Chris Spring’s Client Acquitted of OUI and Child Endangerment in Ayer District Court

Attorney Chris Spring’s client was found not guilty today of operating under the influence of alcohol and child endangerment following her trial in Ayer District Court.

The defendant allegedly smelled like alcohol while she was working, causing her supervisors to confront her near the end of the day.  The defendant denied drinking and agreed to submit to a Breathalyzer test.  She blew a .14 and was told by a police officer not to drive home.  The defendant’s supervisor drove her to pick up her infant son from daycare and then drove her to the defendant’s mother’s apartment.  However, the defendant did not want to go inside because her mother had been sick.  Therefore, the defendant told her supervisor she would call her brother for a ride home and wait, with her baby, in her car in her mother’s parking lot.  The supervisor drove away, but became worried the defendant would drive herself home.  When the supervisor turned around and drove back toward the defendant’s mother’s apartment, the defendant was pulling her car onto the road.  She drove a few blocks and pulled into a community center parking lot.  The supervisor pulled in behind the defendant and asked why she had driven, and the defendant said she didn’t want her mother to look out the window and see her.

The supervisor called the cops and an officer responded to the parking lot.  He immediately smelled alcohol emanating from the defendant’s breath and asked her to submit to field sobriety tests.  The defendant agreed, and as she exited her car she stumbled.  The defendant performed the nine-step walk and turn test and the one-legged stand test, and in the officer’s opinion she failed both.  The officer then asked the defendant to recite the alphabet, which she was able to do.  The officer placed the defendant under arrest and charged her with operating under the influence of alcohol and child endangerment (for having a child in the car when she was allegedly under the influence).  During the booking process, the defendant submitted to another Breathalyzer test and blew a .12.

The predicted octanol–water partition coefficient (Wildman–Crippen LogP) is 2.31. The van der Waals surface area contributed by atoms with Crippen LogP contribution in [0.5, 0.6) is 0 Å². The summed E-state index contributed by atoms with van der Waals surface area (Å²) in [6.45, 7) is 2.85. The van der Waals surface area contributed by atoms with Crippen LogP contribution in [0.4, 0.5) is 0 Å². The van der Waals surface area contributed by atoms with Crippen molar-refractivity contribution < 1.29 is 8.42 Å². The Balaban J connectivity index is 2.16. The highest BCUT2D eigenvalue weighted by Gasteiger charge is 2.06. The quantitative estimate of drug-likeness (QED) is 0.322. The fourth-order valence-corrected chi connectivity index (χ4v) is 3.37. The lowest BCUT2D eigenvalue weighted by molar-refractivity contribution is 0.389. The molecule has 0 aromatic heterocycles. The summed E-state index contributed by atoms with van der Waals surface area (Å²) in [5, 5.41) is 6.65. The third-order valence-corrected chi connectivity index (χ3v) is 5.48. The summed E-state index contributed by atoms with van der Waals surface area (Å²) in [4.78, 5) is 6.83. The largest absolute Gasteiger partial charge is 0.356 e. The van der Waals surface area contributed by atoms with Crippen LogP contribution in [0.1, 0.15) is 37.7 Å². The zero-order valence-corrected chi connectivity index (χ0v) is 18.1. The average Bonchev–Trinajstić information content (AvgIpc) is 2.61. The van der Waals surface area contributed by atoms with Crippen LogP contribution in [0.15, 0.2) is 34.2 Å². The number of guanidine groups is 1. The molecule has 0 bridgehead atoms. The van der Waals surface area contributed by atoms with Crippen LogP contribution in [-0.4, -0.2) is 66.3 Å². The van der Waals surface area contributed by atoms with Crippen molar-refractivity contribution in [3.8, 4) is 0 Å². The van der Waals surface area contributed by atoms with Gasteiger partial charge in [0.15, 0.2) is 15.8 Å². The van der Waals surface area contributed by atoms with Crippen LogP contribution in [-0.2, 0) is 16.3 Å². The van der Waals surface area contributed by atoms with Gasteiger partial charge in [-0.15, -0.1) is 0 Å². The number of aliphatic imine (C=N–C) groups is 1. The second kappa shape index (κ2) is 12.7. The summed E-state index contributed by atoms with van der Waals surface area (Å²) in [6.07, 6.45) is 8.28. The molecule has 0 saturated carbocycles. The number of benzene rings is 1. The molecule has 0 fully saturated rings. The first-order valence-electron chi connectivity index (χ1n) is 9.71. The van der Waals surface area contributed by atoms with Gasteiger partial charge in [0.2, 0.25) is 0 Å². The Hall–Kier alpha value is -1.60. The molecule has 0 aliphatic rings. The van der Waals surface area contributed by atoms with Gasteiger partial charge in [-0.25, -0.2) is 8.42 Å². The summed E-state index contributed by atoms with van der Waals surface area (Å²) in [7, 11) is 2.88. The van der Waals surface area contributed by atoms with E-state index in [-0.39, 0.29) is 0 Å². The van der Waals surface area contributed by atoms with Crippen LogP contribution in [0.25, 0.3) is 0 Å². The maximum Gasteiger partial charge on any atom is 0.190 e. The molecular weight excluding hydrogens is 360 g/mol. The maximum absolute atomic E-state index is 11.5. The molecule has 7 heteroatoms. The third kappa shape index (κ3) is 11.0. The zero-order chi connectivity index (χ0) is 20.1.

During the defendant’s trial, her two coworkers and two police officers all testified that she should not have been driving because of her alcohol ingestion.  Attorney Spring confronted the two coworkers with inconsistencies between their trial testimony and their written statements, and later argued that their testimony had not been credible as a result of the inconsistencies.  The police officer who administered the field sobriety tests acknowledged the defendant had told him prior to the tests that she has a history of knee injuries.  Despite her medical history, the defendant had been able to walk heel-to-toe on all of her steps during the nine-step walk and turn test.  The officer also testified that he never had any problem understanding the defendant and she did not speak with slurred speech.  Attorney Spring played portions of the booking video to establish the defendant did not appear to be unsteady on her feet and was responsive to the officers’ questions.  The Breathalyzer readings were not admitted at trial as a result of Attorney Spring’s pretrial motion to preclude them.

The defendant was found not guilty of both operating under the influence of alcohol and child endangerment.